NWEA and MAP Assessments
Assessments Begin - The Week of August 18th, 2014
What are NWEA Measures of Academic Progress (MAP)?
NWEA Measures of Academic Progress are a series of tests that measure your student’s general knowledge in reading and math. The test is aligned to the Indiana State Standards. Your student will take NWEA beginning in the second grade and again each year through the 4th grade while in HSE. Your student will take NWEA in the fall and spring of each school year.
What are NWEA Measures of Academic Progress Used For?
They measure your student’s progress or growth in school. You may have a chart in your home on which you mark your student’s height at certain times such as on his/her birthday. This is a growth chart. It shows how much your child has grown from one year to the next.
Measures of Academic Progress do the same type of measurement and monitors your student's growth in reading and math content areas.
How Do the Tests Measure Growth in Learning?
Measures of Academic Progress use scores to measure growth in reading and math. Scores depend upon two things: how many questions are answered correctly and the difficulty of each question.
What Do the Tests Cover?
Each Measure of Academic Progress is made up of parts which are called goals. Take a look at these sample goal areas for each test. Your student will take tests with goals that are similar to these.
· Informational Text
· Algebraic Thinking
· Number and Operations
· Measurement and Data
When you, your student, and your student’s teacher look at NWEA results, it may become apparent that certain goal areas need more attention than others.
Do All Students Take the Same Test?
Yes and No.
All students take a computerized reading and math test. Although every test has questions covering the same goal areas, not every test has the same questions, and test questions vary in difficulty.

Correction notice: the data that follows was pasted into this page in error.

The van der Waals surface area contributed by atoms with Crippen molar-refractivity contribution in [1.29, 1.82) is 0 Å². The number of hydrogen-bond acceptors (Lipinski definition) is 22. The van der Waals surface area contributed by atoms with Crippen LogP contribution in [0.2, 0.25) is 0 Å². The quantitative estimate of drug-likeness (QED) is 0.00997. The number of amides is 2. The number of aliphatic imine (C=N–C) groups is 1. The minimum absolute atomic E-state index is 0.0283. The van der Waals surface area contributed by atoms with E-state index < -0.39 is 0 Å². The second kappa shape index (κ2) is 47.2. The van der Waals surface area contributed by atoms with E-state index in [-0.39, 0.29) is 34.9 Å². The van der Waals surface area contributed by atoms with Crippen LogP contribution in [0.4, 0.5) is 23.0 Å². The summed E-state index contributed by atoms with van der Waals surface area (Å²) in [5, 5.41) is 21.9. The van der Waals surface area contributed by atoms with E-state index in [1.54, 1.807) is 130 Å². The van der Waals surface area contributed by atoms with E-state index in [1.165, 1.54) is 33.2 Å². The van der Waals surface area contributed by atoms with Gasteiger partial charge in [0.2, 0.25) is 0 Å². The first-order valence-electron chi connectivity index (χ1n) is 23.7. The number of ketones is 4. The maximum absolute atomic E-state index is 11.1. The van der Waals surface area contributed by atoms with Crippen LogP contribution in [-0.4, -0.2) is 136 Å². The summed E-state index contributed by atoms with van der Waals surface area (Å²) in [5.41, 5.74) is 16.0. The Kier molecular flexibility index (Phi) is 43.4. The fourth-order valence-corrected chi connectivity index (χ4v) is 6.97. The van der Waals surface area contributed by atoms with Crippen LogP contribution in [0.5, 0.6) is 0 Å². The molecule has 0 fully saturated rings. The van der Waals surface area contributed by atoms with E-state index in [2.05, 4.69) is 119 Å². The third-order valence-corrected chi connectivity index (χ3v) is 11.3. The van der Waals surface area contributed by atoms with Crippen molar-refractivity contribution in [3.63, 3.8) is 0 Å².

In a computerized adaptive test, the difficulty of the test is adjusted to the student’s performance, so each student sees different test questions. The difficulty of each question is based on how well the student has answered the questions up to that point. As the student answers correctly, the questions become more difficult. If the student answers incorrectly, the questions become easier.
How Important are the Tests to Students and Teachers?
These tests are important because they keep track of progress or growth in the basic skills. They let teachers know where students’ strengths are and if help is needed in any specific areas. NWEA is just one look at how students are doing. Teachers already routinely assign projects and tasks, administer other tests, discuss student work, and report grades. These are all very important ways of looking at student progress.
Monitoring Growth in Student Achievement
The following table shows “average” RIT scores based on students nationwide. By locating your child’s grade level, you can compare his/her RIT scores from the Individual Student Report to the average scores of all students fall and spring.
Grade - Fall - Spring
2 - 176 - 190
3 - 190 - 199
4 - 200 - 207
Grade - Fall - Spring
2 - 178 - 191
3 - 192 - 203
4 - 204 - 213